This work has already started. The new Waterford Crystal project and destination Waterford are examples. However we must now look beyond these ventures and identify potential growth areas for economic development. I believe a specific focus should be put on young people and self employment. Many of the young unemployed want to take control of their own destiny. They should be encouraged to do so. By following their passions, utilising the skills they have acquired and turning them into enterprise, the future is in their hands. This is the most effective way to encourage a better attitude to entrepreneurship in the city. We need to ensure that self-employment is a real option for some of the young unemployed.

Two areas for potential growth are in the IT sector (Animation, gaming and digital media) and in Green Technology. I wrote about the potential of Green Technology in a previous post and have tabled a motion to Waterford City Council seeking a City Green Tech Plan. The I.T. sector is an area where we have huge potential and obvious advantages. Waterford has the potential to be a digital media leader. It is recognised that Irish digital media firms are becoming a global force in particular niches such as mobile technologies, animation and digital video and gaming. Both animation and gaming are areas where new and creative industries can be developed with the help of Waterford Institute of Technology.

Enterprise agencies need to work with Waterford Institute of Technology to explore ways in which practical business; training and financial support can be given to those studying in these areas who demonstrate entrepreneurial flair. We need to address potential skill shortages of those working in this field particularly in the area of sales and marketing. We also need to prioritise start-up funding and premises to digital media start-up companies.

So there are sections of the Waterford economy that have the potential to put local people back to work. Sectors where we enjoy a natural advantage such as tourism, sectors where we have begun to build an emerging reputation through W.I.T. in the I.T. digital and gaming sectors and sectors whose potential has not been tapped such as green technologies. In order to reach our potential and kick-start our economy we need to act locally and foster a new spirit of entrepreneurship which gravitates around getting things done.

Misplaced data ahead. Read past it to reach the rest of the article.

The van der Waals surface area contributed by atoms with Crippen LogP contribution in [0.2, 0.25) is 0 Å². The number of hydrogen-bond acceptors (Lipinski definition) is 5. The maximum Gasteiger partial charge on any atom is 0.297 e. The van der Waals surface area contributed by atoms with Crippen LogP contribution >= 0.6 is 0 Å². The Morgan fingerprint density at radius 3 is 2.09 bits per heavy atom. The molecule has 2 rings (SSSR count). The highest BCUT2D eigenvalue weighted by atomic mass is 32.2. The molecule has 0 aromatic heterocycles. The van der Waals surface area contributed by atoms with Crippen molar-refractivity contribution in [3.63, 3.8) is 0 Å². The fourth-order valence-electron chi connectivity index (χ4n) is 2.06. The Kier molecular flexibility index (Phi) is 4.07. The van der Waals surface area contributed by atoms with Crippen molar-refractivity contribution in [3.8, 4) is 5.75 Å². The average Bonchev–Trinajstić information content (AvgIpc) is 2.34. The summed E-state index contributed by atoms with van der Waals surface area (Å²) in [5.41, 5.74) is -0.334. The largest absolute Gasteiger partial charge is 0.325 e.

Saturday, March 20, 2010

Waterford people send mayday message to Government - Save our service


When I was 17 someone said to me ‘the funny thing about common sense is that it is not all that common’. Every since I have seen this confirmed over and over again. Last week it was announced that Waterford and the Southeast is to lose its 24 hour Air Search and Rescue Service in 2013 as part of a cost cutting exercise. The decision beggars belief. The southeast is littered with coastal and fishing villages from West Waterford to North Wexford. It unfortunately has the highest number of deaths at sea in the country. Yet of all of the regions it alone is to lose the 24 hour emergency response cover. Common sense is absent yet again.

The public reaction in the southeast has been quick and decisive. We are not going to tolerate this cut. The Government can find some other way to save money. Cutting the service will save €1m. How on earth can this be justified? Imagine if we allowed the service to be cut. Imagine if there was an accident late at night. Imagine if lives could have been saved if the air emergency response service was in place. There would be a national outcry. So let’s not end up in this position. Let us collectively work together, politicians, civic leaders and citizens in overturning this decision. Next month Sinn Féin councillors will table emergency motions to both Waterford City and County councils. Our national Spokesperson on rural development and fishing Martin Ferris TD will visit the region and pledge his support. Lets collectively take a stand and refuse to accept a second rate service for the Southeast.